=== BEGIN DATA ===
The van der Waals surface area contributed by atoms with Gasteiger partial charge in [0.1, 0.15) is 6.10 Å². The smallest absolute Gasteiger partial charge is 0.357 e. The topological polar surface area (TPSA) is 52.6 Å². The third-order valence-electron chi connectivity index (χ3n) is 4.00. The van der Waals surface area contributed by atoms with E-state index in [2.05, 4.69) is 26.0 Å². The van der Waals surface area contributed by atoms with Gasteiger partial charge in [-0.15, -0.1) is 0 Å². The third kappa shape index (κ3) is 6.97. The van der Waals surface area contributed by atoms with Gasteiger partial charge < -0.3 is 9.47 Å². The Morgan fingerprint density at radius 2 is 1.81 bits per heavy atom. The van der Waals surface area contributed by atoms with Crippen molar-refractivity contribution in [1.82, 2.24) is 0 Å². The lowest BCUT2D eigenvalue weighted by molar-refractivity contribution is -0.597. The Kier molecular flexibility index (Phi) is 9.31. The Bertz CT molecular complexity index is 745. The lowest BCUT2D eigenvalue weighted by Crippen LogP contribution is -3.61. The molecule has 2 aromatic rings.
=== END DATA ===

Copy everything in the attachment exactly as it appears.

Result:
The van der Waals surface area contributed by atoms with Gasteiger partial charge in [0.1, 0.15) is 6.10 Å². The smallest absolute Gasteiger partial charge is 0.357 e. The topological polar surface area (TPSA) is 52.6 Å². The third-order valence-electron chi connectivity index (χ3n) is 4.00. The van der Waals surface area contributed by atoms with E-state index in [2.05, 4.69) is 26.0 Å². The van der Waals surface area contributed by atoms with Gasteiger partial charge in [-0.15, -0.1) is 0 Å². The third kappa shape index (κ3) is 6.97. The van der Waals surface area contributed by atoms with Gasteiger partial charge < -0.3 is 9.47 Å². The Morgan fingerprint density at radius 2 is 1.81 bits per heavy atom. The van der Waals surface area contributed by atoms with Crippen molar-refractivity contribution in [1.82, 2.24) is 0 Å². The lowest BCUT2D eigenvalue weighted by molar-refractivity contribution is -0.597. The Kier molecular flexibility index (Phi) is 9.31. The Bertz CT molecular complexity index is 745. The lowest BCUT2D eigenvalue weighted by Crippen LogP contribution is -3.61. The molecule has 2 aromatic rings.